California Creates Nation's First 'Ebony Alert' to Find Missing Black Children |

California Creates Nation’s First ‘Ebony Alert’ to Find Missing Black Children

A new California law will create an emergency alert system to help find missing Black youth and women between the ages of 12 and 25.

via: NPR

Tens of thousands of Black youth and women go missing across the U.S. each year. But their cases hardly ever grab national headlines, let alone receive the attention and resources dedicated to finding them.

The state of California is taking steps to address that, creating a new statewide alert system to help locate and bring attention of missing Black children and young Black women — being the first in the nation to do so.

Senate Bill 673, signed by Gov. Gavin Newsom on Sunday, will create the “Ebony Alert” system for missing Black children and young women. When activated, the proposed system – similar to Amber or Silver alerts — would inform people of missing Black children and young women between the ages of 12 to 25.

The alert system will make use of electronic highway signs and encourage the use of television, radio, social media and other platforms to spread information about the missing persons alert.

The new alert system will go into effect on Jan. 1, 2024.

State Sen. Steven Bradford, who introduced the measure, praised Newsom’s support in signing the bill — and he emphasized the disparity between resources and coverage in searching for white people and those of color across California.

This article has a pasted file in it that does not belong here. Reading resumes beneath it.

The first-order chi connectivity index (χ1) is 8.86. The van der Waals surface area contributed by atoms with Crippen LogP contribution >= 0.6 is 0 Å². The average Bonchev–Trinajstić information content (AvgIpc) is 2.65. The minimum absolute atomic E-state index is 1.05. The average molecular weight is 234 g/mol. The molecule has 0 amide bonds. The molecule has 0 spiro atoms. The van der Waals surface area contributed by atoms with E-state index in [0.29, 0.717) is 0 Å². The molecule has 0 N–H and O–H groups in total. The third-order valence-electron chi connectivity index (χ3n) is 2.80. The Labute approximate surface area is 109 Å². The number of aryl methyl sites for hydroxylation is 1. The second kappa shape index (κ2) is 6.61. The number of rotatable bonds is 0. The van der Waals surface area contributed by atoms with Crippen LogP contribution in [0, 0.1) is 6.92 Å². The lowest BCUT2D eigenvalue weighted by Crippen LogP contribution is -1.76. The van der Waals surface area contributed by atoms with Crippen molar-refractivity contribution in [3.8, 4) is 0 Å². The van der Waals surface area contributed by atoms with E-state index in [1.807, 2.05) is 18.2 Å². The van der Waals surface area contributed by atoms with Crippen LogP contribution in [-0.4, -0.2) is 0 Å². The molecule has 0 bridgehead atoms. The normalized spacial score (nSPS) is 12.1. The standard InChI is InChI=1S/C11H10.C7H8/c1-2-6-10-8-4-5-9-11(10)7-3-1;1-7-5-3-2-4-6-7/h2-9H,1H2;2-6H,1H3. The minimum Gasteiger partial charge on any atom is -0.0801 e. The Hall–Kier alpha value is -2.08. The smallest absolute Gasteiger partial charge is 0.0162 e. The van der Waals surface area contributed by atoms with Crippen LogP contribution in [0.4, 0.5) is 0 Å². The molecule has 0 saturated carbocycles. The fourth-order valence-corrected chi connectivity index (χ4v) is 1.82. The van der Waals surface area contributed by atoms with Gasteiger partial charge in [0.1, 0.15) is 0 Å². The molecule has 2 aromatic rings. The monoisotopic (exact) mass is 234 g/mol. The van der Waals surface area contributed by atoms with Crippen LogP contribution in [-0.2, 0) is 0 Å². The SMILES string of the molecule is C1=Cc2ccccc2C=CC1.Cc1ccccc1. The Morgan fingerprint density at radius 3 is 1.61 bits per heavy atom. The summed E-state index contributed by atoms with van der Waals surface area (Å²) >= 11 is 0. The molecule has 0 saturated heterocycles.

“Today, California is taking bold and needed action to locate missing Black children and Black women in California,” Bradford said in a statement announcing the bill signing.

“The Ebony Alert will ensure that vital resources and attention are given so we can bring home missing Black children and women in the same way we search for any missing child and missing person,” he added.

On average, more than 600,000 people are reported missing in the U.S. each year, according to data from the National Crime Information Center.

In 2022, up to 546,000 people were reported missing across the U.S. — with 36% of those cases identified as Black youth and women.

And while Black people make up 13% of the U.S. population, nearly 40% of missing persons cases are people of color, according to the Black and Missing Foundation.

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